In the experiments with the 2.5% glucose solution, baseline values of blood glucose were 7.5 (1.6) mmol/l for the 30-min infusion and 7.1 (1.5) mmol/l for the 60-min infusion. As expected, the infusions markedly raised blood glucose, C-peptide and plasma insulin concentrations (Figure 4). Kinetic analysis of the glucose concentration–time curves showed an overall Vd for glucose of 19.8 (5.1) litres, a CL of 0.37 (0.12) litre/min and an endogenous glucose production of 2.6 (0.9) mmol/min. These parameters were estimated with an uncertainty (S.D.) of 4.6, 7.8 and 9.6% respectively (median). There were no significant differences in the kinetic parameters between the two infusion regimes.
The infusion rates during the 30-min and 60-min infusions of a 2.5% glucose solution became reasonably similar due to the early correction made possible by the bedside measurement of blood glucose. The rates were 0.21 (0.07) and 0.22 (0.08) mg·kg−1 of body weight·min−1 respectively, which corresponded to a fluid volume of 622 (221) ml during the 30-min infusion and 1176 (367) ml during the 60-min infusion.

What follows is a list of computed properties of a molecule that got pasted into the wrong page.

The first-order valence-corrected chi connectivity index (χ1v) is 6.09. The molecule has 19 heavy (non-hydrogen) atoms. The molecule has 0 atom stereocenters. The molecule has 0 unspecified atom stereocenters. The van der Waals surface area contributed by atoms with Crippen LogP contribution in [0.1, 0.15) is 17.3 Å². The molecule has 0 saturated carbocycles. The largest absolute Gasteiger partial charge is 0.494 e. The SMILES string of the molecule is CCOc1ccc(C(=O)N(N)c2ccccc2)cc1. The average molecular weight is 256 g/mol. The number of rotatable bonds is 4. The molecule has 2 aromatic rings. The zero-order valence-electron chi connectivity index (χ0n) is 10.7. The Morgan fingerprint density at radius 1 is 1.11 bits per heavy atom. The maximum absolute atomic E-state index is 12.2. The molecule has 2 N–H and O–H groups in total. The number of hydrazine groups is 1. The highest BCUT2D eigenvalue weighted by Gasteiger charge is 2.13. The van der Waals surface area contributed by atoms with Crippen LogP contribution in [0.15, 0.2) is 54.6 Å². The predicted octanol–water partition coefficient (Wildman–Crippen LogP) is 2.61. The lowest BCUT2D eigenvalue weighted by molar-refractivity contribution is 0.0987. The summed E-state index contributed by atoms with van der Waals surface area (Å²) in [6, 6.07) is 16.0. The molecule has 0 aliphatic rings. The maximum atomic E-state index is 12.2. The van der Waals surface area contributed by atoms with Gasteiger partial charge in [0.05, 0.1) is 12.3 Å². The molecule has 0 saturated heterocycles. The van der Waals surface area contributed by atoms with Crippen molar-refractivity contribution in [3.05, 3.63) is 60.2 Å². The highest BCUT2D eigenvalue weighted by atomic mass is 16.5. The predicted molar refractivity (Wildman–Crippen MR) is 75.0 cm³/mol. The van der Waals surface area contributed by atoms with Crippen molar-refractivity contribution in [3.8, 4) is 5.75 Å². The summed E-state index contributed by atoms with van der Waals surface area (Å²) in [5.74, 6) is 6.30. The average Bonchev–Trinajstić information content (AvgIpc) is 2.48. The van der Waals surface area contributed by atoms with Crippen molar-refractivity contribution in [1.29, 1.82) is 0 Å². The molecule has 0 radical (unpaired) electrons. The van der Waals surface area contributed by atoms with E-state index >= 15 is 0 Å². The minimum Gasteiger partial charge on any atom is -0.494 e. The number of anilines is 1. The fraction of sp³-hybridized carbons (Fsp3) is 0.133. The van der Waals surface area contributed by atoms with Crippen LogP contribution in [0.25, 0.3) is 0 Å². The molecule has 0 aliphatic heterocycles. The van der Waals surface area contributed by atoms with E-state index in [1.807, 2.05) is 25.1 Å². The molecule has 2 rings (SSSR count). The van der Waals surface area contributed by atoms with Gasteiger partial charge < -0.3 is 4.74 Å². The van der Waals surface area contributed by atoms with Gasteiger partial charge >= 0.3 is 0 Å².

The maximum plasma dilution was 11 (4) and 14 (4)% respectively (Figure 5). There were no significant differences in V1 or kr between the two infusions. Overall, V1 amounted to 3.67 (1.86) litres and kr to 99 (46) ml/min. These parameters were estimated with an uncertainty (S.D.) of 15.4 and 15.7% respectively. The parameter k31/V3 differed between the infusions, being 9 (2–44)×10−3/min for the 30-min infusion and 27 (6–49)× 10−3/min for the 60-min infusion. The average parameter values were entered into the computer simulation program and used to create the nomograms shown in Figure 6 (right-hand panels).
According to the volume kinetic model, accumulation of fluid in V3 amounted to 140 ml after the 30-min infusion and to 232 ml after the 60-min infusion (median). These results agreed reasonably well with the ones obtained with the sodium balance, which were 99 and 219 ml respectively.
Urinary excretion and haemodynamics
No significant change in blood pressure or heart rate occurred during the 24 experiments. The urinary excretion amounted to 72 (32)% of the infused fluid volume. The fluid volumes given were fairly high, but all patients felt well and showed no signs of peripheral oedema.